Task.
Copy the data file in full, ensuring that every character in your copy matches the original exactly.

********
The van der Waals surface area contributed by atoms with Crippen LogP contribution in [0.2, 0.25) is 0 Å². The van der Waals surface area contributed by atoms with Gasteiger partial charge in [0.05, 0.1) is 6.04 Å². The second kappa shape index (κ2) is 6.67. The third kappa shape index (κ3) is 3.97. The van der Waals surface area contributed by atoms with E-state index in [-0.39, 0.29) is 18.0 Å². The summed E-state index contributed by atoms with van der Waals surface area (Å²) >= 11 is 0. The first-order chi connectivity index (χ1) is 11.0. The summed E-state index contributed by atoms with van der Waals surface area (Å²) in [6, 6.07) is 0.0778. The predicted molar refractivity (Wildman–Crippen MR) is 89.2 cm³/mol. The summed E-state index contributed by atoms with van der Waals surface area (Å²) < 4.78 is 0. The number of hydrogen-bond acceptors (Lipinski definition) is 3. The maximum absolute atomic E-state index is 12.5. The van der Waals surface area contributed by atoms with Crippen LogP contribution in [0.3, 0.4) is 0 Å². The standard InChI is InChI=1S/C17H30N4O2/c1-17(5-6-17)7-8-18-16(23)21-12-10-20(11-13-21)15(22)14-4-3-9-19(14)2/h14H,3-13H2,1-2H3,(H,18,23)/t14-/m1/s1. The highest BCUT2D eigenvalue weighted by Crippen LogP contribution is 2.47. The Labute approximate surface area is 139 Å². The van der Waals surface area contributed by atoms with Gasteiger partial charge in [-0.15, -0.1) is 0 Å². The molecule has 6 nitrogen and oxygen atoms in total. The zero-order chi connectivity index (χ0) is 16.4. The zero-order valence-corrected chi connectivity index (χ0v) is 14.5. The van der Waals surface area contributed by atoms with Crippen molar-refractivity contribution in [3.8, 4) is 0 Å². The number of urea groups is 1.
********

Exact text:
The van der Waals surface area contributed by atoms with Crippen LogP contribution in [0.2, 0.25) is 0 Å². The van der Waals surface area contributed by atoms with Gasteiger partial charge in [0.05, 0.1) is 6.04 Å². The second kappa shape index (κ2) is 6.67. The third kappa shape index (κ3) is 3.97. The van der Waals surface area contributed by atoms with E-state index in [-0.39, 0.29) is 18.0 Å². The summed E-state index contributed by atoms with van der Waals surface area (Å²) >= 11 is 0. The first-order chi connectivity index (χ1) is 11.0. The summed E-state index contributed by atoms with van der Waals surface area (Å²) in [6, 6.07) is 0.0778. The predicted molar refractivity (Wildman–Crippen MR) is 89.2 cm³/mol. The summed E-state index contributed by atoms with van der Waals surface area (Å²) < 4.78 is 0. The number of hydrogen-bond acceptors (Lipinski definition) is 3. The maximum absolute atomic E-state index is 12.5. The van der Waals surface area contributed by atoms with Crippen LogP contribution in [0.3, 0.4) is 0 Å². The standard InChI is InChI=1S/C17H30N4O2/c1-17(5-6-17)7-8-18-16(23)21-12-10-20(11-13-21)15(22)14-4-3-9-19(14)2/h14H,3-13H2,1-2H3,(H,18,23)/t14-/m1/s1. The highest BCUT2D eigenvalue weighted by Crippen LogP contribution is 2.47. The Labute approximate surface area is 139 Å². The van der Waals surface area contributed by atoms with Gasteiger partial charge in [-0.15, -0.1) is 0 Å². The molecule has 6 nitrogen and oxygen atoms in total. The zero-order chi connectivity index (χ0) is 16.4. The zero-order valence-corrected chi connectivity index (χ0v) is 14.5. The van der Waals surface area contributed by atoms with Crippen molar-refractivity contribution in [3.8, 4) is 0 Å². The number of urea groups is 1.